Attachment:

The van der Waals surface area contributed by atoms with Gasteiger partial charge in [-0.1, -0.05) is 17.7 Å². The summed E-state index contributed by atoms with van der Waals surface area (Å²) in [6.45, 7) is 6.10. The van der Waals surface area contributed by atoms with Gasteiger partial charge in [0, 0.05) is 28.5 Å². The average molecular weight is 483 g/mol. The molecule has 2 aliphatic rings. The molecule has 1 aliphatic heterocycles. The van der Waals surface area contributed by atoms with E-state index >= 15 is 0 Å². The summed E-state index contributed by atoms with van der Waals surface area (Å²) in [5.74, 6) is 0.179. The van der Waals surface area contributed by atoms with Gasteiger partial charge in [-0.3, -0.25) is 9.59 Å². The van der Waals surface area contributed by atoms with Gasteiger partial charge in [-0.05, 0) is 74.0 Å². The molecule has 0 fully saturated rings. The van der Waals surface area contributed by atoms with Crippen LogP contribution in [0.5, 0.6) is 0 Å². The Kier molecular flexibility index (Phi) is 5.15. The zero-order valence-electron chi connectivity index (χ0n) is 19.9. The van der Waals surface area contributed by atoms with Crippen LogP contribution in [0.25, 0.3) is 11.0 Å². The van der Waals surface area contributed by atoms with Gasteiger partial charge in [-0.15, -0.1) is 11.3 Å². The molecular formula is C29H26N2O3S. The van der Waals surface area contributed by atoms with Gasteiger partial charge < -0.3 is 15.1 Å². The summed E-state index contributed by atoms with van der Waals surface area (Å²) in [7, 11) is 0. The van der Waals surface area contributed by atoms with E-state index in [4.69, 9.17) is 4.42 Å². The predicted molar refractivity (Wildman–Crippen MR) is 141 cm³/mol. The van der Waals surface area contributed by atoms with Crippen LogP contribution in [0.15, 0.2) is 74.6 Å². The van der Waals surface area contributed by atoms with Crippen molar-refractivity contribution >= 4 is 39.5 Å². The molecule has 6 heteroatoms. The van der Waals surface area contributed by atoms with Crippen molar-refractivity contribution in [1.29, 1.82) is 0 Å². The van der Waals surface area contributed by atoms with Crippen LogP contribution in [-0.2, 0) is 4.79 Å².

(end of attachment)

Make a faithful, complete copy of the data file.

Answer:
The van der Waals surface area contributed by atoms with Gasteiger partial charge in [-0.1, -0.05) is 17.7 Å². The summed E-state index contributed by atoms with van der Waals surface area (Å²) in [6.45, 7) is 6.10. The van der Waals surface area contributed by atoms with Gasteiger partial charge in [0, 0.05) is 28.5 Å². The average molecular weight is 483 g/mol. The molecule has 2 aliphatic rings. The molecule has 1 aliphatic heterocycles. The van der Waals surface area contributed by atoms with E-state index >= 15 is 0 Å². The summed E-state index contributed by atoms with van der Waals surface area (Å²) in [5.74, 6) is 0.179. The van der Waals surface area contributed by atoms with Gasteiger partial charge in [-0.3, -0.25) is 9.59 Å². The van der Waals surface area contributed by atoms with Gasteiger partial charge in [-0.05, 0) is 74.0 Å². The molecule has 0 fully saturated rings. The van der Waals surface area contributed by atoms with Crippen LogP contribution in [0.5, 0.6) is 0 Å². The Kier molecular flexibility index (Phi) is 5.15. The zero-order valence-electron chi connectivity index (χ0n) is 19.9. The van der Waals surface area contributed by atoms with Crippen LogP contribution in [0.25, 0.3) is 11.0 Å². The van der Waals surface area contributed by atoms with Gasteiger partial charge in [-0.15, -0.1) is 11.3 Å². The molecular formula is C29H26N2O3S. The van der Waals surface area contributed by atoms with Gasteiger partial charge < -0.3 is 15.1 Å². The summed E-state index contributed by atoms with van der Waals surface area (Å²) in [7, 11) is 0. The van der Waals surface area contributed by atoms with E-state index in [4.69, 9.17) is 4.42 Å². The predicted molar refractivity (Wildman–Crippen MR) is 141 cm³/mol. The van der Waals surface area contributed by atoms with Crippen LogP contribution in [0.15, 0.2) is 74.6 Å². The van der Waals surface area contributed by atoms with Crippen molar-refractivity contribution >= 4 is 39.5 Å². The molecule has 6 heteroatoms. The van der Waals surface area contributed by atoms with Crippen molar-refractivity contribution in [1.29, 1.82) is 0 Å². The van der Waals surface area contributed by atoms with Crippen LogP contribution in [-0.2, 0) is 4.79 Å².